Without a complete and thorough risk assessment including all its component parts, you might as well open all your data assets to unbridled exfiltration via Port 80 without any security checks at all. In the end, attackers and criminal digital profiteers will get what they came for in either case.
Defending risks without knowing what those risks are is like playing a round of paintball with your eyes closed — you’ll keep missing your opponent. A risk assessment gives the enterprise a specific, more finely narrowed field of targets for which to aim.
We take a look at some steps you should use on the way to protecting data assets and stores in your enterprise.
Outlining risk assessment particulars
An IT risk assessment involves progressive steps that ensure a proper evaluation of your IT risks and their severity to your organisation. According to M. Scott Koller, counsel at BakerHostetler, these steps include: evaluating data and systems; identifying risks to those systems; evaluating those risks for likelihood, severity, and impact; and identifying controls, safeguards, and corrective measures.
Tools for evaluating your data and systems can include network maps, system inventories, and data audits of collected and stored data, explains Koller. These go beyond simple understandings and high-level views of topologies to encompass your core network(s) with all their servers, switches, routers, hardware, software, and services all the way out to our network edge, gateways, and endpoints, with all their incumbent data, accounting for everything that is or resides within your network. You can’t tally all your risks unless you measure them against all your network assets that could be at risk.
To pool a current and meaningful list of real potential risks to your systems and data assets, consider including a manual empirical phase in your overall approach for measuring IT project risk: take a census of the risks that concern your stakeholders and team members most, making sure to address each system and all data; validate the list and remove any real duplicates; and identify risk types. In other words, whatever else you do to compile a risk list, make sure to simply talk to your people. Any number of them may have seen something new that has escaped inclusion among previously identified risks.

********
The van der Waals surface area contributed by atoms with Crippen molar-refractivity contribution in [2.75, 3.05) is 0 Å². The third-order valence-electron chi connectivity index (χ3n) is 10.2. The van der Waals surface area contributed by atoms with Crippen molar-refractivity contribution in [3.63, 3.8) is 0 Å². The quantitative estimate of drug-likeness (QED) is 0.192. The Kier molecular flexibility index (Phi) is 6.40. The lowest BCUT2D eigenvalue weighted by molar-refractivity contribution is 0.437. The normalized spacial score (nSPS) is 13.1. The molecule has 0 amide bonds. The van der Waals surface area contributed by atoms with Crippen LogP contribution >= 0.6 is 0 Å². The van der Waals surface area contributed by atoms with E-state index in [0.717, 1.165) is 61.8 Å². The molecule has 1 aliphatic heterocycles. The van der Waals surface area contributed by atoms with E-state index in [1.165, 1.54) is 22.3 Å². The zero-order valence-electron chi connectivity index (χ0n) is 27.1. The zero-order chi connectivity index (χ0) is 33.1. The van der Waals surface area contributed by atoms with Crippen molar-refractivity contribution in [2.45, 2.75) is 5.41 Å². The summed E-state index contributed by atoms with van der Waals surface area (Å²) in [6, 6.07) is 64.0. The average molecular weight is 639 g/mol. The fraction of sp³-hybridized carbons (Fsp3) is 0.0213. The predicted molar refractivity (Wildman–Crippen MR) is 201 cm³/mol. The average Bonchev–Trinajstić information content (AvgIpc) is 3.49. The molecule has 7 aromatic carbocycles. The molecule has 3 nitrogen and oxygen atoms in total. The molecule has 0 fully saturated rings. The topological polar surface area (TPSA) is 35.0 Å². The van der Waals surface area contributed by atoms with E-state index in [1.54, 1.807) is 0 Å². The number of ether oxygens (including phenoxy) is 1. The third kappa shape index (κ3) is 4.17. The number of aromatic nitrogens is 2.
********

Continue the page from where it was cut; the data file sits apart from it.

There are also tools that can help the enterprise to identify specific risks. There are tools in the category known as data infrastructure / advanced data analytics that provide a holistic view of real-time situational awareness and a common operating picture of virtually any asset, system, operation or facility to anyone in a vendor-agnostic fashion, operating at near limitless scale, says Steve Sarnecki, Vice President, OSIsoft. IBM and PwC are two more vendors offering products in this category. In this category, there are tools that can cull risk information from enterprise assets to help identify risks.
Metrics and corrective measures
To create a visual metric of the likelihood and severity of the risk, simply rate each risk from one to 10 or one to 100 for its likelihood and then again for its severity. Use the two numbers to plot the risk as a resulting dot on a line graph using X and Y axes. The dots that concentrate in the upper-right corner inside a square that is one-fourth of the whole line graph will comprise the top 25 percent of your risks. These Google Image search results will help to give you an idea of what different sources have developed.
To assess potential impact, remember that impact reaches far beyond financial measures. Look to your organisation’s own history of realised impact. Look at news coverage and IT industry analysis of the realised impacts of organisations in a similar position to yours. Ask your stakeholders about the kinds of impacts that leave them restless.
To identify more controls, safeguards, and corrective measures to enact to mitigate risks, look to industry best practices with a history of success. NIST offers a resource with ample discussion of controls. SANS offers a list and discussion of controls.
“For example, a safeguard that you can implement to reduce the potential risk of a ransomware infection is to update your anti-virus software. You then re-evaluate the risk after implementing the safeguard to determine whether you have sufficiently mitigated the impact and probability of the risk. If not, you should repeat the process,” says Koller.
Level setting results and expectations
Risk assessments won’t eliminate risk but rather should reduce them acceptably. Going back to ransomware as an example, residual risk remains that the anti-virus software won’t prevent the ransomware infection, says Koller. “An organisation must weigh the risk associated with that event with the probability of occurrence and the potential costs associated with additional safeguards,” says Koller. If anti-virus doesn’t do enough, the enterprise may consider adding additional protections.
An enterprise should address the greatest risks, those with the highest likelihood, severity, and costs, first. Without the information that a risk assessment provides, the enterprise cannot adequately protect its data.
For some enterprises, these resources are a reminder of a roadmap, a refresher course on the elements of a risk assessment, and good for sharpening your next gaze into assessing risks. If not, and there’s something completely new here for you, you may want to consider moving up the data on your next evaluation of real risks to your enterprise data.